We spoke with Sammy Rae about the properties of natural light, the malleability of the mind, earning her downtime and feeling hyper-human.
What’s the risk of an odd look if it means I get to express myself and brighten up a moment for someone? I like telling the people I love about the minute reasons I love them.
We asked Samantha to name 17 colors of her choice.
How do you tend to show gratitude for any kindness you’ve received in your life? Do you try to match positive, considerate actions with your own, or is verbal acknowledgement the better bet? Which holds more weight to you in the day-to-day?
Samantha Rae Bowers
I have a hard time receiving affirmation and kindness in the parts of my life that I value too highly. I often find it easier to hear and accept “You have a wonderful laugh,” or “I think you’re a good cook,” than “Your music inspires me,” or “You are a compassionate friend.” It’s like when people actually recognize the things I work hard on, like my career or my personal relationships, I’ve already put so much pressure on those things that I accept them as out of reach.
I’ve been working against this recently. When someone extends kindness in any area, I try to just hear it without judgment and be grateful. I really hope that the people I love believe me when I show kindness. I would be hurt to know if they were just discrediting it. Lately, I try to fill my life with more considerate actions. If I like somebody’s shirt on the subway, I tell them. What’s the risk of an odd look if it means I get to express myself and brighten up a moment for someone? I like telling the people I love about the minute reasons I love them.
I’m not a cluttered person, but small, meaningful gifts are valuable to me. I keep them as totems and I revisit them with gratitude. Like a rock from somewhere special or a handmade drawing. Little acts of consideration like that hold more weight to me. But in the day-to-day, quick verbal affirmation is often more convenient and easy to accept.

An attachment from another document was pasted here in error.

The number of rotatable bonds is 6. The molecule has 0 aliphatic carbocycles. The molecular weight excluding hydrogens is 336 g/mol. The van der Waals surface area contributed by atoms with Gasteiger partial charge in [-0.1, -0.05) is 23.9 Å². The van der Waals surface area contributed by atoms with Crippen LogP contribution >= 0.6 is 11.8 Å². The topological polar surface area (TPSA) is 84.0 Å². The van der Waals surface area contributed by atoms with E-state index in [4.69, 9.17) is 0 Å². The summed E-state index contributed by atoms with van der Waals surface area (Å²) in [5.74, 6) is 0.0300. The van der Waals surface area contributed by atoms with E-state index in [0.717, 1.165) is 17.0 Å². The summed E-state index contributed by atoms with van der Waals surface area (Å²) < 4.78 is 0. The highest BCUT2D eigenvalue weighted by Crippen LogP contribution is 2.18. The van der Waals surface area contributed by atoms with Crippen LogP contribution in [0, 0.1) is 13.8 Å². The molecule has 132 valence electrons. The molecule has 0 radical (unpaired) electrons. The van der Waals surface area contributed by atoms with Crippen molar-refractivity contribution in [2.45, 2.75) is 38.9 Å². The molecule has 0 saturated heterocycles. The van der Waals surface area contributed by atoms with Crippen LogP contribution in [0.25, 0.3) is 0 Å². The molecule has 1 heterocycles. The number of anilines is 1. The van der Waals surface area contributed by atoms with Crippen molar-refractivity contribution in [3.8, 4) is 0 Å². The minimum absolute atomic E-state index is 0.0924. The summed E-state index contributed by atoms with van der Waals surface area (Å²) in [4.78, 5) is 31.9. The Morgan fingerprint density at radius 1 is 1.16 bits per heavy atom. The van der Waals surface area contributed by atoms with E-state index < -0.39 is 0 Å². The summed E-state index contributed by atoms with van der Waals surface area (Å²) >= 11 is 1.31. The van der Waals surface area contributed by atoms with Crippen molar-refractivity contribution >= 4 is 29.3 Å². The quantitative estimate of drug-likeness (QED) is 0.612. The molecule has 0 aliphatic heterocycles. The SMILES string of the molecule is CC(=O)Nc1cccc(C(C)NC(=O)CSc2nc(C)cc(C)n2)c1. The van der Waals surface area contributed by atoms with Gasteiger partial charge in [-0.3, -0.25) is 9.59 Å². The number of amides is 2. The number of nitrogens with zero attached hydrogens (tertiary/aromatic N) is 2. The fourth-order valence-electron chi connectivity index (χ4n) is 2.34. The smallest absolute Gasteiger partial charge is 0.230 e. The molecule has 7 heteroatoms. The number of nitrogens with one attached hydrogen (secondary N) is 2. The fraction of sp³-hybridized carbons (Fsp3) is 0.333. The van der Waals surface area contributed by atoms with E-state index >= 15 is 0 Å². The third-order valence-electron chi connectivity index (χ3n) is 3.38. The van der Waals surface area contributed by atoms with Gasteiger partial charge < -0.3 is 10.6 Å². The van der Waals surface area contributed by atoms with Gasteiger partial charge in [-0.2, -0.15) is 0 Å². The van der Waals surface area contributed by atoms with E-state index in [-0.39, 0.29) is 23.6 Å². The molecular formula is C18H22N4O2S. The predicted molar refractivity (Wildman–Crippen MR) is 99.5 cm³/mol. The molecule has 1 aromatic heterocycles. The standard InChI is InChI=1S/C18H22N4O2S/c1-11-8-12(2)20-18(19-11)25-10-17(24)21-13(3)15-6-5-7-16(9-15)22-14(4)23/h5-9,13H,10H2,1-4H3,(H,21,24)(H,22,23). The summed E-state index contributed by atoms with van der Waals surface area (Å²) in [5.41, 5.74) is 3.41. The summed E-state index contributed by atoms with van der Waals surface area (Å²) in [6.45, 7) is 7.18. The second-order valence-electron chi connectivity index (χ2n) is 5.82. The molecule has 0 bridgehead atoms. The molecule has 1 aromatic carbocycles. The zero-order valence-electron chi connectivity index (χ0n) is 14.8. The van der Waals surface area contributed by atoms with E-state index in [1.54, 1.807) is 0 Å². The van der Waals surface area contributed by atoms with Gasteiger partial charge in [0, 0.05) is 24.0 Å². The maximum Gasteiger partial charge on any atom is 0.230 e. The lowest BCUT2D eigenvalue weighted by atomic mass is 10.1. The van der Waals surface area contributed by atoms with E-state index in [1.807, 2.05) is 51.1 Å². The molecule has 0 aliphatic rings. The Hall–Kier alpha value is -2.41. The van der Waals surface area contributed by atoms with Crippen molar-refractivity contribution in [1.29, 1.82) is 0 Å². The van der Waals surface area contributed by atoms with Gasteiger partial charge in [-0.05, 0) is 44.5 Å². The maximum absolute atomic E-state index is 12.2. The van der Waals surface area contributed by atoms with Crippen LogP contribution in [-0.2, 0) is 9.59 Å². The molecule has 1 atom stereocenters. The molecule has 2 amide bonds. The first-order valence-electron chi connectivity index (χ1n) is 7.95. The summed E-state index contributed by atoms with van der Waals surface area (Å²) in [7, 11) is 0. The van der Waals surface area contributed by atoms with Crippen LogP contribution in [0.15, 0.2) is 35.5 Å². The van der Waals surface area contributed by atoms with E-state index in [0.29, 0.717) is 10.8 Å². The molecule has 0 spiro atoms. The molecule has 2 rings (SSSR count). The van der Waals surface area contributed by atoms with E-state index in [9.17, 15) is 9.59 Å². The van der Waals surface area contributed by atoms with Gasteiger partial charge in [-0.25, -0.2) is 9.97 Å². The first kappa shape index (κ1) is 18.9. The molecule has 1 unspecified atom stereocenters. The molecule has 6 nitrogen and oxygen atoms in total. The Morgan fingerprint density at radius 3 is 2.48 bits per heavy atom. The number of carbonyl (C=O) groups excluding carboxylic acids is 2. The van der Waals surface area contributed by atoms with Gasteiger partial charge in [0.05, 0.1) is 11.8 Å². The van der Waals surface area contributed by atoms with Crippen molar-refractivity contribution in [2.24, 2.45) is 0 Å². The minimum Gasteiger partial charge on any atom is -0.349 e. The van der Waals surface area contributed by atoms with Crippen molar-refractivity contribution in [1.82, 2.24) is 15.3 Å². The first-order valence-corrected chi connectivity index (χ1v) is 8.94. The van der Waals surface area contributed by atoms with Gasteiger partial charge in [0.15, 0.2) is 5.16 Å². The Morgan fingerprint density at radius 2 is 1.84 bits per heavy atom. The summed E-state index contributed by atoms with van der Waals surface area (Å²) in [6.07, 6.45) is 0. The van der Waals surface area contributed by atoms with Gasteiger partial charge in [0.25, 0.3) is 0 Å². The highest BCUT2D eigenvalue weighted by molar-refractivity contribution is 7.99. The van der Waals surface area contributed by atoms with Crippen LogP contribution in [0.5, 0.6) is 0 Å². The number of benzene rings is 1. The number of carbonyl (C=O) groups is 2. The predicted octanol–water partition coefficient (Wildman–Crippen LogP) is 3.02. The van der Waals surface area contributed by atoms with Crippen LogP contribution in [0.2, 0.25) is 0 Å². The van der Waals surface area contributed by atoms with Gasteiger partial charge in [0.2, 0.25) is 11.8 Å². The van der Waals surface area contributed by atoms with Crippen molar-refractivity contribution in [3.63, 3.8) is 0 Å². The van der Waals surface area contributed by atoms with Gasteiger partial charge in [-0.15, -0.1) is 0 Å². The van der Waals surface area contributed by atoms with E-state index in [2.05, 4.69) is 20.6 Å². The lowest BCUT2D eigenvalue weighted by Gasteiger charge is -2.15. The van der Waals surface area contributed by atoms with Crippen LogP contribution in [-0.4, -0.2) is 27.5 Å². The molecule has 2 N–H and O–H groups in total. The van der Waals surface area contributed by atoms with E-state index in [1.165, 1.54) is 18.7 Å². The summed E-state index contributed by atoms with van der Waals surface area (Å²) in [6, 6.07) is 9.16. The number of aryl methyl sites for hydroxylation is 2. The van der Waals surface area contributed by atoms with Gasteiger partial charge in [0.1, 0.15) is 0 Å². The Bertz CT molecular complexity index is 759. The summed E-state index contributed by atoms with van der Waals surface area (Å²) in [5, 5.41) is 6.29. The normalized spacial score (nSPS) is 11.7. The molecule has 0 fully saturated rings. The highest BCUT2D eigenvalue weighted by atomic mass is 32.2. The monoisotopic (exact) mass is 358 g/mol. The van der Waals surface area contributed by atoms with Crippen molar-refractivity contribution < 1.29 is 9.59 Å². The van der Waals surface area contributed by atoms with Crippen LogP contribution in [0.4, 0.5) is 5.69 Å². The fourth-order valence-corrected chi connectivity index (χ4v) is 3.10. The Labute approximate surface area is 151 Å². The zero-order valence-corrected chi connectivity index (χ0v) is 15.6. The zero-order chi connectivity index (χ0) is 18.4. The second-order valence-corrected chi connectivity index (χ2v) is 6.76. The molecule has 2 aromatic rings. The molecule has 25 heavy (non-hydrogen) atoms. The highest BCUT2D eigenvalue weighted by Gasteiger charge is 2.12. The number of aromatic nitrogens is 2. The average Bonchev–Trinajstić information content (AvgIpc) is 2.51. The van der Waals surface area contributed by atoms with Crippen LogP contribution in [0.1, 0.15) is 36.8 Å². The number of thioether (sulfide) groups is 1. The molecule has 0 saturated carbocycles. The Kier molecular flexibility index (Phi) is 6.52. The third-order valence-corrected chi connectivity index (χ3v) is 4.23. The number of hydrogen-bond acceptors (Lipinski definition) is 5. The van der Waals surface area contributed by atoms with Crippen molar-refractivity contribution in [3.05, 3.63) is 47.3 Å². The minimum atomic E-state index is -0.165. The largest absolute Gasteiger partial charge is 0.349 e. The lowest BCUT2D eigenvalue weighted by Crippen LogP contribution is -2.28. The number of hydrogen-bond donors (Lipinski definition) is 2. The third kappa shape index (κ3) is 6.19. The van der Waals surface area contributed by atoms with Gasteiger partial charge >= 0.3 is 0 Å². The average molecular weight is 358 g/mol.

When was the last time you saw fog?
Last night. I was revisiting one of my favorite movies, the animated Coraline by Laika Productions. It was created using stop-motion and 3D animation on figurines and miniature sets. There’s a scene where two characters are hunting giant slugs in a low fog. I figure it was created with dry ice and then slowed down to make sense in that scale. It was just enough, though, and really gorgeous.
Who was your best friend as a child? Please describe exactly how you’ve either maintained your friendship til now or how the friendship faded into the background with age. Would you like to change how things ended up?
My dear, dear Lara. We were neighbors from birth until we parted ways for college. She is three months older than me, with our backyards conjoined by a small slope of bushes and rocks. Before we were nine or so, that slope was cleared out and used for sled riding, mud sliding and easier access to each other’s back doors. We lived outdoors with our homes attached to a state park.
I remember summers before I turned 10. By 9 a.m., one of us had wandered into the other one’s house. We had breakfast and explored the woods around us until it was time for lunch, and then again dinner. Lara took the environmental science route, eventually working in marine biology and conservation. I found theater and started singing. When we became adults and left home, we pursued our paths fully. “Lost touch” isn’t the right term, but our relationship was never one which needed constant attention to maintain.
We two grew up in the smallest city in the second smallest state in the country. People get born there, get married there, birth their children and never leave. I moved to New York and missed Lara and our woods more than I thought I could miss something. But simultaneously, my art was becoming my entire world and I loved it more than I thought I would. Lara stayed in our town a few years after college.
A few months ago, she was hired full-time to work at a phenomenal new aquarium and marine science building in Miami. She called me first, with her fears of leaving our small town and chasing her purpose. I encouraged her until I was crying, and she was crying too. Last month, she moved to Miami. Last week, I bought a flight out to see her new world in August. I look forward to adventuring a new landscape and whatever this new grown-up chapter of our lives with one another brings.
The human mind is extremely malleable; our entire psyche can get altered by something seemingly insignificant. Fragile, too.
Have you ever dealt with mental illness in a loved one? How did you process it? Has that fragility and malleability of the human mind ever crossed your consciousness in an intense way?